Fine margins - it could have gone either way
There were question marks around some aspects of this game though. Despite Kompany’s fine defensive performance in which he pre-empted most of the balls that were aimed towards him, should he have been sent off in the first half for a two-footed lunge on Mohamed Salah?
Also should Liverpool have been less conservative and try to increase the gap to 10 points with more urgency? The final 10 minutes or so showed that they were capable of getting in behind City, and if they had attempted to go for it earlier then the scoreline could have been different.
In part that was down to the midfield that Klopp chosen; it was combative rather than creative with James Milner, Georginio Wijnaldum and Jordan Henderson all playing decently but in the same manner and mould. Liverpool lacked creativity in midfield, forcing the front three to manufacture their own chances, which for some time they struggled with. Fernandinho dominated the midfield area and it wasn’t until Xherdan Shaqiri came off the substitutes bench were Liverpool able to stretch City.
But more than Liverpool losing this game, it was City winning it, albeit only just. Sergio Aguero’s fine finish from a tight angle was a moment of brilliance whilst Leroy Sane’s shot that hit the inside of the far post before running behind the goalline was difficult to stop. The two goals came at key times for City and quelled the growing pressure that the visitors were exerting.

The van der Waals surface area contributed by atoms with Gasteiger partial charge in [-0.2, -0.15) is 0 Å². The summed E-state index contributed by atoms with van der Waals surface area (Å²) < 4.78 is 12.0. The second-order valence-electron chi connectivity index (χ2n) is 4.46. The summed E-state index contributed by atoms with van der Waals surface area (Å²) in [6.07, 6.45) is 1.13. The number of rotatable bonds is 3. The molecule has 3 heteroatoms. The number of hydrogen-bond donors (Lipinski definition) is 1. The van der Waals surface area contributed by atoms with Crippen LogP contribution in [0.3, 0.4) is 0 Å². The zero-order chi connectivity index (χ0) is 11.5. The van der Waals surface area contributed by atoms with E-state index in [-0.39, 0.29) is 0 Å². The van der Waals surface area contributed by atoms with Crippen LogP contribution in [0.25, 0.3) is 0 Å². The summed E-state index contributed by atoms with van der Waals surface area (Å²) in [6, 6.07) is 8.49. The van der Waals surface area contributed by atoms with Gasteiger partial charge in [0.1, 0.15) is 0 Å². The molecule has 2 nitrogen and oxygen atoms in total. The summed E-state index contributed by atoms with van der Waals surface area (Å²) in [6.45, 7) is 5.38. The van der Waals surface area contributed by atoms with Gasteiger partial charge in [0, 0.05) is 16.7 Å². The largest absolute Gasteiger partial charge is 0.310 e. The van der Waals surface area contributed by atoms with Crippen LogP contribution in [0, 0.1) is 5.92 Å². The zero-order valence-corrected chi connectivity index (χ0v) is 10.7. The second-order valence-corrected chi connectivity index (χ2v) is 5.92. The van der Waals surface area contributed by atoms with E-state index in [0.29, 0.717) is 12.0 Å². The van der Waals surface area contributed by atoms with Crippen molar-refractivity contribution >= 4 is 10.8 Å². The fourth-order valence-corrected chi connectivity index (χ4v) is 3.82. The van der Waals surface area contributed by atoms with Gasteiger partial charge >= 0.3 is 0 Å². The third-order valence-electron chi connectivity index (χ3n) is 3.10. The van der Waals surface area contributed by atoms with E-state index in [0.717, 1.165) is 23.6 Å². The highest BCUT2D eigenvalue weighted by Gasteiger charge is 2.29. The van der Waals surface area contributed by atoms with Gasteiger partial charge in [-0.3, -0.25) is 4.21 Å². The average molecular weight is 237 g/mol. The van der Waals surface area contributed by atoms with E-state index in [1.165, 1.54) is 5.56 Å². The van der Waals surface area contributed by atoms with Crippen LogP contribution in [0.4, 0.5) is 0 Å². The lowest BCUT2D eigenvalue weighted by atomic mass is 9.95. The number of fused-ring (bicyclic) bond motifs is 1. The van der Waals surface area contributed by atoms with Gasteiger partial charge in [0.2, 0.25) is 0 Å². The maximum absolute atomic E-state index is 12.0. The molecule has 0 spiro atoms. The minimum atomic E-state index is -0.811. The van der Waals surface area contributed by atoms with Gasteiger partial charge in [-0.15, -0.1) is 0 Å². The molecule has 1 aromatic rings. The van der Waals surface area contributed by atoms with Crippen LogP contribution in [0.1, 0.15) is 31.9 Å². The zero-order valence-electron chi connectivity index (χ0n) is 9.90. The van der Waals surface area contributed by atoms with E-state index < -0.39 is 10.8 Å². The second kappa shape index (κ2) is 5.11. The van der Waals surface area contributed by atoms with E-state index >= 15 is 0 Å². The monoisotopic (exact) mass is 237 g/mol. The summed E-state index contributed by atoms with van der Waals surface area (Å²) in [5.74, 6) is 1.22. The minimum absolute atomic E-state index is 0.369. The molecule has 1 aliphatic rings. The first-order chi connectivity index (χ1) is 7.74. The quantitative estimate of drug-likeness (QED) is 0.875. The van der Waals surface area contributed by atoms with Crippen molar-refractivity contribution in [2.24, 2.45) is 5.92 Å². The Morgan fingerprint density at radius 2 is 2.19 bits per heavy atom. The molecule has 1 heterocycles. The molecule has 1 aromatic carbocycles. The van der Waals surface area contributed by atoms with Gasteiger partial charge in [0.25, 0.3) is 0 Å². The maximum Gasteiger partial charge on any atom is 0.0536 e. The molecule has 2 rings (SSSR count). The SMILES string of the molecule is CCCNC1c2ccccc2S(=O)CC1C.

Intense title tussle was an intriguing spectacle
Although the quality of the game was not the same as when either side are able to recite their full repertoire to some less versed side further down the league, it had the intent, aggression and sharp cohesion that made it thrilling for supporters either side of the divide. Maybe the passes were not as accurate as they should have been, or the control of the ball was not as precise as usual but it came down to owning the ball and also the match, and that is where City excelled.
Roberto Firmino’s equaliser for Liverpool midway through the second half would have derailed many opponents but City were not going to wilt under the pressure. A draw would have felt like a grievous setback for the reigning champions and it was the second half spell after that goal when the hosts showed their true togetherness.
The competitive courage to conjure Sane’s decisive goal along with the fighting-to-the-end spirit that was displayed during the nerve-shredding finale when Virgil Van Dijk was deployed as an extra striker and Liverpool pumped balls towards Ederson’s goal set City apart on this occasion.
At the final whistle, if there was any doubt as to this games importance, Guardiola let out a huge roar of relief. His players were emotive, hugging and clasping their fists in defiance; it had been intense and tense but they had shown the fighting spirit and the gritty qualities to win it.